The duplicitous way you can approach audio and MIDI means you can use your favourite MIDI controllers to sequence your patterns, or simply beatbox your drums in and replace the audio afterwards a la Timberland.
Each effect parameter and the mix amount can be quickly automated, and the entire process is nondestructive. The way the system is built on working in layers means you can easily switch between working from an overview or more macro perspective.
To access more advanced editing features, a simple right-click displays the Audioshop tools. Here, you can change your approach from the default piano roll to working within the frequency spectrum by selecting the edit unpitched feature.
Apart from your basic edit functions like split, join, and clone, you can also draw notes and pitch information. What’s more, you can then smooth out extremities and apply modulation to pitch, formant, volume, and panning. Once you’ve added an effect to any note, you’ll notice the automation lane below extends for its duration and you can click or drag to adjust the degree of the effect over time.
Things get really interesting when you add the RipScripts panel from the menu bar, as this gives you access to even deeper algorithmic processing features.
The Harmonic Editor allows you to edit or introduce harmonics to a waveform, with its own set of editing tools and features that allows you to isolate and remove or creatively edit the harmonic content of any selected note or group.
Meanwhile, the Beatmapper provides the means to flexibly edit bar or beat divisions for individual selections of bars or you can do it globally to create a unique rhythm signature.
The RipScripts editor gives you a basic introduction to creating Python-based scripts for adding new features to your workflow. Here, you can also see an overview of the scripts already in use within RipX.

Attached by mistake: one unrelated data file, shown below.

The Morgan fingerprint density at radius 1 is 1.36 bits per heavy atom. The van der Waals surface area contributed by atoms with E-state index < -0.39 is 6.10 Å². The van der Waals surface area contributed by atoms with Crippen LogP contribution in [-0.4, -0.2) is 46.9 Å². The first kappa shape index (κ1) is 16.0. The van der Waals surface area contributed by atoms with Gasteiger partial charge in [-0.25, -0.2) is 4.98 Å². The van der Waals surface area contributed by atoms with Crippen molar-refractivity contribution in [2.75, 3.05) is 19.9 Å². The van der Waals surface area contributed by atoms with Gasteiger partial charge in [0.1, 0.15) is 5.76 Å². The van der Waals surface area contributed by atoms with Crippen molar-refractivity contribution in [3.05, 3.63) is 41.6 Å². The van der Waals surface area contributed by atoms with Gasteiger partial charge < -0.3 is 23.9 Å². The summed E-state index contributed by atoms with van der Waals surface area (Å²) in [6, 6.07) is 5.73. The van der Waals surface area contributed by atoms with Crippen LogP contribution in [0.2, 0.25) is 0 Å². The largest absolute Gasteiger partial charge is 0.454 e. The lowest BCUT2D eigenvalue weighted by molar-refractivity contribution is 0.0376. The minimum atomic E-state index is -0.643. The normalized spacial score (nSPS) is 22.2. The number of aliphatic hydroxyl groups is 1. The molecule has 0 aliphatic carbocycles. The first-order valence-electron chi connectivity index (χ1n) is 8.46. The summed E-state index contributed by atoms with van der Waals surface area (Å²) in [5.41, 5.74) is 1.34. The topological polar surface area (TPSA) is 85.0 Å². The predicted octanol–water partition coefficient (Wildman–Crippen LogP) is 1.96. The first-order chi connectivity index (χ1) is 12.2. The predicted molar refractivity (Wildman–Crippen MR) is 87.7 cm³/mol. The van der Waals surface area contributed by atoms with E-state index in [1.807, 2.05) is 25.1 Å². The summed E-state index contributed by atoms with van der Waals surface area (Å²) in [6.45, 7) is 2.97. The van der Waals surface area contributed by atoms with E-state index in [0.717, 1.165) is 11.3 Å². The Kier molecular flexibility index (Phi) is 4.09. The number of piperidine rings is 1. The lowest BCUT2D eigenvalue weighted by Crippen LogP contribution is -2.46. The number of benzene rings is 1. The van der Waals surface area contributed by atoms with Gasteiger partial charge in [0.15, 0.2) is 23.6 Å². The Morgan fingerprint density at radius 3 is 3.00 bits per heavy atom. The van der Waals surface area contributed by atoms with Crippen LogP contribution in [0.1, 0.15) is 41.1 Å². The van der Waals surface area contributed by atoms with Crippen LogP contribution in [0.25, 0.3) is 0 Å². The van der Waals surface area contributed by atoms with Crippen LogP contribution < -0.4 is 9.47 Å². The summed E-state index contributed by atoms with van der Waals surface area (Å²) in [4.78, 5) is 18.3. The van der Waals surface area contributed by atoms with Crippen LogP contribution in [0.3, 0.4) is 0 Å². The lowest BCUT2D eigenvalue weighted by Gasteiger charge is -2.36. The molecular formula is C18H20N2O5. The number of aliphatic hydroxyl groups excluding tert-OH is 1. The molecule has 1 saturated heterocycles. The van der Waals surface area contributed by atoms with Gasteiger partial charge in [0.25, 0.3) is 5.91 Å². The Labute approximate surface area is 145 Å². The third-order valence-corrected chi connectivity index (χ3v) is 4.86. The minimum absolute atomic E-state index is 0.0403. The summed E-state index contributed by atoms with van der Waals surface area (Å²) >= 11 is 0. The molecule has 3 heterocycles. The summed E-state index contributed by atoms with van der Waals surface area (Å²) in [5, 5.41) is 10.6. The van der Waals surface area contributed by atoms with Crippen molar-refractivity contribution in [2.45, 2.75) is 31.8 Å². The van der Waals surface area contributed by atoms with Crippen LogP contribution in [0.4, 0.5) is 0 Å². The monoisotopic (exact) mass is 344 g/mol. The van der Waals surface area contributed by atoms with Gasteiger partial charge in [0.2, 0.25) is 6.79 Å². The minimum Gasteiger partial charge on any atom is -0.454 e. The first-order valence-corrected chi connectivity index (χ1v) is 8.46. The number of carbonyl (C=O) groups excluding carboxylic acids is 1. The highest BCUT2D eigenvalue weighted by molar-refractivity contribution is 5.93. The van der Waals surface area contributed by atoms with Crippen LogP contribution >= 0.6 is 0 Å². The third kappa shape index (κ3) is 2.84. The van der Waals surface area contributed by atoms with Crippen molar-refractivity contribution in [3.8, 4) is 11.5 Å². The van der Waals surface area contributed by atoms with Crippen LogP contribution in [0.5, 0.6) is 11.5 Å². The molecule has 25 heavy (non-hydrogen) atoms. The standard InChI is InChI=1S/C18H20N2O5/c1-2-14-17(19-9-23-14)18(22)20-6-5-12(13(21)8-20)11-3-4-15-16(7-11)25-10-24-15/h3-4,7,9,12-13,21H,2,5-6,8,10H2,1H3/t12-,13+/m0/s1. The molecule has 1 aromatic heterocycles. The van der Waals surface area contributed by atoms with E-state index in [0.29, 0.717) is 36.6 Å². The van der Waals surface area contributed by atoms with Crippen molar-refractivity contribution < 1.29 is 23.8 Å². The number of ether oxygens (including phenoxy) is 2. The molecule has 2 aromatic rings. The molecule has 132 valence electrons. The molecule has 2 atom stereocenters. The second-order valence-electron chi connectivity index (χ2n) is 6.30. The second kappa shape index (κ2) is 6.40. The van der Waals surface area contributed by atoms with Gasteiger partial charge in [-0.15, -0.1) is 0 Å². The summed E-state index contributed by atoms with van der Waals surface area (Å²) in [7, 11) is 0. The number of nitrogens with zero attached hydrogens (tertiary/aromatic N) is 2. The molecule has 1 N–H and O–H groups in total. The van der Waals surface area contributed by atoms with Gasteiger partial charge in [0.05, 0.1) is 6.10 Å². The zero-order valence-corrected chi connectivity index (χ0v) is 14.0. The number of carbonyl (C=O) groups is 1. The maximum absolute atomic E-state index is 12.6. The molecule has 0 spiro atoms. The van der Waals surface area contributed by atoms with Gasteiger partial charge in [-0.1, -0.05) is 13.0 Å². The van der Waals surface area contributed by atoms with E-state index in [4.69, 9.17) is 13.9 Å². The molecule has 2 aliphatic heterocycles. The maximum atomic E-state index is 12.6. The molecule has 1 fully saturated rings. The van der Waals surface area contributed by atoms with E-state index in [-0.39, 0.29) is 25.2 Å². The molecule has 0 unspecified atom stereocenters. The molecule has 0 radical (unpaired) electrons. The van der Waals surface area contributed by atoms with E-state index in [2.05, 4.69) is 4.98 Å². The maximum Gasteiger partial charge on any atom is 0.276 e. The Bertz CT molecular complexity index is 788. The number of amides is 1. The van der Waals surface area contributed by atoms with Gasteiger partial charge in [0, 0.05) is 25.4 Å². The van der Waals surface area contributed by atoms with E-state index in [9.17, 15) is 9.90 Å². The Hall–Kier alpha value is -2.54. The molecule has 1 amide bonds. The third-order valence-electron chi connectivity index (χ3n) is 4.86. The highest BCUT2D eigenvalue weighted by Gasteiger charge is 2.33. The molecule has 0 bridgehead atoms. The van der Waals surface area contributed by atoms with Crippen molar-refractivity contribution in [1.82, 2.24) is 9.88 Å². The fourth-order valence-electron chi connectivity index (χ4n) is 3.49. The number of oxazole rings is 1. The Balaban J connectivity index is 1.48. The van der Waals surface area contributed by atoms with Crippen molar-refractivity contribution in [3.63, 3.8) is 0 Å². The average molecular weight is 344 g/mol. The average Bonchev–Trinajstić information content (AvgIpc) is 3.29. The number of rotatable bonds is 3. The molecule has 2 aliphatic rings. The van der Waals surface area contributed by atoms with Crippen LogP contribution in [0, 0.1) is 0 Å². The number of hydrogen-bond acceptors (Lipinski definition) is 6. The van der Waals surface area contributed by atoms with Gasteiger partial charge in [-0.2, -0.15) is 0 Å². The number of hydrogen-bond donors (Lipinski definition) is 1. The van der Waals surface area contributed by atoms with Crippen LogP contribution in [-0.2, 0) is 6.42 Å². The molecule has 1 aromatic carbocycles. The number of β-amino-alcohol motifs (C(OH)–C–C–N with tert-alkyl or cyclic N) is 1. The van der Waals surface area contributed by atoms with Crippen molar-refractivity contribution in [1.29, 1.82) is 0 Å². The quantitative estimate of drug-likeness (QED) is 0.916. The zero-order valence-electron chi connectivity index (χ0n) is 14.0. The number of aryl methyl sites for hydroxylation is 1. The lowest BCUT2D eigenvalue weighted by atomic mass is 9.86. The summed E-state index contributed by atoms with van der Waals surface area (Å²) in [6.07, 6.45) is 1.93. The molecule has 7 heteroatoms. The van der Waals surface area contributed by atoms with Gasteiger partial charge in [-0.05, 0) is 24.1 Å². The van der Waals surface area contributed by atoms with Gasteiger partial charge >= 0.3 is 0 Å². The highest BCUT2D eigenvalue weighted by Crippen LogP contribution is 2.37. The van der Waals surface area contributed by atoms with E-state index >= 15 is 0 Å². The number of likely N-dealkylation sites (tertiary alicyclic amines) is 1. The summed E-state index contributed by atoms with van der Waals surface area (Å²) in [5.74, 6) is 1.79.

By developing your knowledge of the Python programming language and analysing the available RipScripts, you can start creating your own custom audio processing tools for yourself or other RipX users.
The possibilities here are simply endless as each user – especially those capable of creating their own RipScripts – will have a unique approach to the creative aspects of audio processing.
Unlike any audio or music software package, the DeepCreate environment allows the user to work with unusual fluency, crossing borders and creatively breaking rules that usually apply to working in the box.
You’re provided quick access to advanced digital processing algorithms in a way that isn’t obscure or overwhelming. In fact, it’s loads of fun, and the simple but customisable design philosophy will appeal to plenty of users out there.
DeepCreate isn’t a substitute for your DAW or a complete music production system, but rather a different way of approaching music and digital audio, regardless of your discipline or focus.